The Cardiovascular and Lymphatic Systems and Their Defenses

90

The Cardiovascular and Lymphatic Systems and Their Defenses

The Cardiovascular System

The cardiovascular system is the pipeline of the body. It is composed of the blood vessels, which carry blood to and from all regions of the body, and the heart, which pumps the blood. This system moves the blood in a closed circuit, and it is therefore known as the circulatory system. The cardiovascular system carbon dioxide and waste products, delivering them to the appropriate organs for removal. A closely related but largely separate system, the lymphatic system is a major source of immune cells and fluids, and it serves as a one-way passage, returning fluid from the tissues to the cardiovascular system. The heart is a fist-size muscular organ. It pumps blood through the body. It is divided into two halves, each of which is divided into an upper and lower chamber.

The upper chambers are called atria (singular, atrium), and the lower are ventricles. The entire organ is encased in a fibrous covering, the pericardium, which is an occasional site of infection. The actual wall of the heart has three layers: from outer to inner, they are the epicardium, the myocardium, and the endocardium. The valves of the heart are covered by endocardium and it is a common target of microbial infection. The atria receive blood coming from the body. This blood, which is low in oxygen and high in carbon dioxide, enters the right atrium and passes through to the right ventricle. From there it is pumped to the pulmonary arteries in the lung, where it becomes oxygenated and reenters the heart through the left atrium.

Finally, the blood moves into the left ventricle and is pumped into the aorta and the rest of the body. The movement of blood into and out of the chambers of the heart is controlled by valves. The blood vessels contain arteries, veins, and capillaries. Arteries carry oxygenated blood away from the heart under high pressure. They branch into smaller vessels called arterioles. Veins actually begin as smaller venules and merge into veins. The smallest blood vessels, the capillaries, connect arterioles to venules.

Walls of arteries and veins are made of three layers of tissue. The innermost layer is called the endothelium, it is composed of a smooth epithelium. Cells and platelets flow smoothly through the system. The next layer is composed of connective tissue and muscle fibres. The outside layer is a thin layer of connective tissue. Capillaries, the smallest vessels, have walls made of only one layer of endothelium.

The Cardiovascular and Lymphatic Systems and Their Defenses

The Lymphatic System

In short, the lymphatic system consists mainly of the lymph vessels, which roughly parallel the blood vessels; lymph nodes, which cluster at body sites such as the groin, neck, armpit, and intestines; and the spleen. It is involved in collecting fluid that has left the blood vessels and entered tissues. Filter it of impurities and infectious agents, and return it to the blood.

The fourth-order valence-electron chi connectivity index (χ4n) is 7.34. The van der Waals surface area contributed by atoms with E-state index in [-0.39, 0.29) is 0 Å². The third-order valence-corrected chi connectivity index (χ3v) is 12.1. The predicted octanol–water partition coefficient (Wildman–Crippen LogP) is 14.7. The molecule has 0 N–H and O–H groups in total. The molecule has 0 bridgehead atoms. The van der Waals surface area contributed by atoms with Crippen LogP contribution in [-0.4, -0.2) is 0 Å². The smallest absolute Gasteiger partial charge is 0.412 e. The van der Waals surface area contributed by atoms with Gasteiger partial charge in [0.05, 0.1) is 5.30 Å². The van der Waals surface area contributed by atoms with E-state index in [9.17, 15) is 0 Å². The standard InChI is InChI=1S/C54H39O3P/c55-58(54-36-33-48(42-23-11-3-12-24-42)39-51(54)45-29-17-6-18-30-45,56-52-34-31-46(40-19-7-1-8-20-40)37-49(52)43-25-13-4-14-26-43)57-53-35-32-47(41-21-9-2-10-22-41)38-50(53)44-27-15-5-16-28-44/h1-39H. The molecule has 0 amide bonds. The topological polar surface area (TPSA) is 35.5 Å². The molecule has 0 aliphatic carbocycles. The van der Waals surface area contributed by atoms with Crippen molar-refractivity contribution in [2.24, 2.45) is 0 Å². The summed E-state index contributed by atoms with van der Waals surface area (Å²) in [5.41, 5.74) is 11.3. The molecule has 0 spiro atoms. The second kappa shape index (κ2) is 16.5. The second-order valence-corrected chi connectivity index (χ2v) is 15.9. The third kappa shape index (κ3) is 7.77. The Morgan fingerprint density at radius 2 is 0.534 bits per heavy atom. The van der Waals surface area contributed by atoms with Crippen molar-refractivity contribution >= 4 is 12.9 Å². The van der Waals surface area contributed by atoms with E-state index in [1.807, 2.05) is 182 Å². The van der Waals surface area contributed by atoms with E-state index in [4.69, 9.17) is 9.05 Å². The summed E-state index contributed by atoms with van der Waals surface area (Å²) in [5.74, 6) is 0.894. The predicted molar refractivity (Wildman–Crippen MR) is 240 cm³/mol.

Defences of the Cardiovascular and Lymphatic Systems

 The cardiovascular system is highly protected from microbial infection. Microbes that successfully invade the system, however, gain access to every part of the body, and every system may potentially be affected. For this reason, bloodstream infections are called systemic infections. Multiple defences against infection reside in the bloodstream. The blood is full of leukocytes, with approximately 5,000 to 10,000 white blood cells per millilitre of blood.

The various types of white blood cells include the lymphocytes, responsible for specific immunity, and the phagocytes, which are so critical to nonspecific as well as specific immune responses. Very few microbes can survive in the blood with so many defensive elements. That said, a handful of infectious agents have nonetheless evolved exquisite mechanisms for avoiding blood-borne defences. Medical conditions involving the blood often have the suffix-emia.

For instance, viruses that cause meningitis can travel to the nervous system via the bloodstream. Their presence in the blood is called viremia. When fungi are in the blood, the condition is termed fungemia, and bacterial presence is called bacteremia, a general term denoting only their presence. Although the blood contains no normal biota, bacteria frequently are introduced into the bloodstream during the course of daily living. Brushing your teeth or tearing a hangnail can introduce bacteria from the mouth or skin into the bloodstream; this situation is usually temporary. But when bacteria flourish and grow in the bloodstream, the condition is termed septicemia.

Septicemia can very quickly lead to cascading immune responses, resulting in decreased systemic blood pressure, which can lead to septic shock, a life-threatening condition.

The Cardiovascular and Lymphatic Systems and Their Defenses

REFERENCES